João Campos (International Relations)
(DON’T) COME TO BRAZIL: HOW INTERNATIONAL ACTORS HAVE INFLUENCED BRAZILIAN ENVIRONMENTAL POLICY IN THE 21ST CENTURY
This thesis answers the question: how have international actors and events attempted to influence environmental governance in Brazil in the 21st Century? It uses qualitative process tracing to analyze how the key aspects of Brazilian environmental policy over the past two decades came to be, and how international factors played a role in shaping them as well as responding to them. The analysis is centered around two case studies that represent distinct moments in Brazilian environmental governance. In the early 2000’s, Lula’s first term institutionalized the environmental concern championed by transnational organizations through a closer partnership with national civil society and a strong national bureaucracy. After 2018, though, Bolsonaro’s anti-preservation priorities have caused a dismantling of environmental protections, which have elicited a forceful response from the international community in the form of forceful economic pressure to push for greener policies in Brazil. The thesis concludes that the extent to which international actors can influence Brazil’s government depends on the alignment of interests between the two sides and the influencing instrument used. During the Lula years, international actors focused on normative and institutional reforms, i.e. the UN’s sustainable development agenda and the participation of civil society in governmental decision-making, while economic pressure, represented by international agreements as well as purchasing and investment decisions, were preferred instruments during Bolsonaro’s presidency. Overall, this thesis sheds light not just on the international debate around environmental action, but also on how global forces can shape domestic policy more broadly. Read the full paper here.
Sally Chen (Political Science)
IS IT ALL A MIRAGE? EXAMINING RELIGIOUS FREEDOM IN AMERICA
Religious freedom is often seen as foundational to American life. It is hailed as one of the central unassailable freedoms for Americans and the reason why the Pilgrims settled North America. However, as with many things, upon closer examination, some of the promises of religious freedom look more complicated. This paper seeks to examine the concept of religious freedom in the United States by looking at how the concept came to be and if free choice of religion actually exists legally or if it is just a mirage. It questions the definition of religion, the dominance of Protestantism in American culture and laws, and the malleability of rights in the U.S. The paper constructs a genealogy of religious freedom which looks at its conceptual and historical roots; then analyzes Supreme Court cases to demonstrate how the unstable conceptual and historical roots of religious freedom play out in the law and in people’s lives; catalogues all of the Supreme Court cases related to the First Amendment and religion to see how the legal landscape has changed and served different populations over American history; and reaches some conclusions about the empirical viability of “religious freedom,” who the First Amendment actually serves, and implications for the future of religious freedom in the United States. Read the full paper here.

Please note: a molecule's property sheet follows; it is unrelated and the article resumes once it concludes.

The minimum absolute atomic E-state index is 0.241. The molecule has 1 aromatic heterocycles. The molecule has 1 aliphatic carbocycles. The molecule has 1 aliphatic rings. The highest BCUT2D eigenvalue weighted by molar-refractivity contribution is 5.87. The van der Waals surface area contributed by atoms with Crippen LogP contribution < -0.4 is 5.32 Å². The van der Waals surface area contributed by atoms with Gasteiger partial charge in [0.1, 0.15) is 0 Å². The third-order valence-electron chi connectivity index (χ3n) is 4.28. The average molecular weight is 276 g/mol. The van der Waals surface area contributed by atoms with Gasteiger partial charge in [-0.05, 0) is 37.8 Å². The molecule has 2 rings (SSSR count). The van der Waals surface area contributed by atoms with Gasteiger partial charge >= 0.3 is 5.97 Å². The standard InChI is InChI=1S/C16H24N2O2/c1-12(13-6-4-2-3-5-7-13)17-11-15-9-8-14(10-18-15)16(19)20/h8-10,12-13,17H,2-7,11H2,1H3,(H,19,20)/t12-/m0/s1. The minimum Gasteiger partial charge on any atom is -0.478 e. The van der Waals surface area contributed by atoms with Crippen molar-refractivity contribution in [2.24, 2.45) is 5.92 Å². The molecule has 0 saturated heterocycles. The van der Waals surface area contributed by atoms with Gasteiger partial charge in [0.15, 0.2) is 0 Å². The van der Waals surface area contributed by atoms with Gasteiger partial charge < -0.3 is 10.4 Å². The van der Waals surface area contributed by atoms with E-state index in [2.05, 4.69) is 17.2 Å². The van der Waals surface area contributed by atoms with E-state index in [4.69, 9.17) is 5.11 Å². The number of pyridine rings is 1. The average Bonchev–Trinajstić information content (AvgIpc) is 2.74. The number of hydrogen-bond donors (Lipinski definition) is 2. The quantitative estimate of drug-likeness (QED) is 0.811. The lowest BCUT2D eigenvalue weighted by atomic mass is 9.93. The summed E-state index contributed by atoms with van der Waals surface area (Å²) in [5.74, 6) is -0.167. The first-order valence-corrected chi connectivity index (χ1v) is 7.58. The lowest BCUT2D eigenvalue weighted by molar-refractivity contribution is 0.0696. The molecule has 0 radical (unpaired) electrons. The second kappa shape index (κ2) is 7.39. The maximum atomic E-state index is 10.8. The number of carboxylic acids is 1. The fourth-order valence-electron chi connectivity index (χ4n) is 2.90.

Carson Eckhard (History/English)
RAGGED BATTALIONS, PLOTTING LIBERTY: CONVICT LEASING AND THE CONSTRUCTION OF CARCERAL CAPITALISM IN FLORIDA, 1875-1925
The convict-leasing system, which rose to prominence across the South in the wake of the Civil War, was a system of incarceration in which convicts, who were often Black men and women convicted of petty crimes, were leased to private developers, who used them as a large, unfree labor force. By the onset of the 20th century, Florida had one of the largest and most brutal systems of convict leasing in the nation. Unlike other states, who primarily utilized the convict-leasing system as a means of sustaining the agricultural economy of the slavery-era, Florida employed convict-leasing to economically develop the state through the construction of infrastructure and the rise of the turpentine and lumber industries. Florida’s reliance on the lease system for the construction of industry throughout the state sets it apart from the penal systems of other Southern states, and accounts for the relative magnitude and harshness of Florida’s leasing system; a thorough analysis of convict leasing in the state therefore provides a historical lens through which to consider the roots of the American private prison and modern industrial penal labor more generally. Read the full paper here.
Tat Hang Henry Hung (Philosophy)
THE BOUNDARIES OF JUSTIFIABLE DISOBEDIENCE
This thesis centers on the question of when, how, and how not to engage in political disobedience. It first explores the classical Rawlsian view on civil disobedience and points out its limitations with respect to the range of allowable actions and application in semi-liberal societies. It then discusses and motivates the use of “uncivil disobedience” as an alternative means of resistance, and points out two important gaps in current philosophical discussions about uncivil disobedience. Finally, it proposes and justifies a “Matching Principle”, which suggests that it is prima facie justifiable to violate a civic duty against the state in an act of resistance if one is systematically deprived of corresponding right(s) by the state or its affiliates. Thus construed, the principle provides both a set of rules about when it is appropriate to disobey in a certain way, as well as a set of rules that regulate conducts during acts of disobedience. Read the full paper here.
Suchait Kahlon (History)
ABOLITION, AFRICANS, AND ABSTRACTION: THE INFLUENCE OF THE “NOBLE SAVAGE” ON BRITISH AND FRENCH ANTISLAVERY THOUGHT, 1787-1807
This thesis argues that the Enlightenment literary trope of the Noble Savage influenced British and French antislavery arguments between 1787 and 1807 in two ways. The first of these is through abstract arguments based on the social contract theory tradition. The second is by a humanitarian ethos that made empathetic identification with the “enslaved African” possible. This is not to imply that all antislavery texts belong to one category or the other, as many draw on characteristics of both categories. The thesis traces the history of the Noble Savage literary trope, including its racial and spatial transformations; draws connections between the Noble Savage, the social contract concepts then prevalent in political and social theory, and rational arguments against the trans-Atlantic slave trade made by antislavery advocates between 1787 and 1807; and details how antislavery arguments based in the language of humanitarianism employed the Noble African to create empathy among European audiences for enslaved Blacks. Read the full paper here.
Angela Kumirai (Health and Societies)
HEALTHCARE FINANCING IN BOTSWANA AND GHANA: A COMPARATIVE STUDY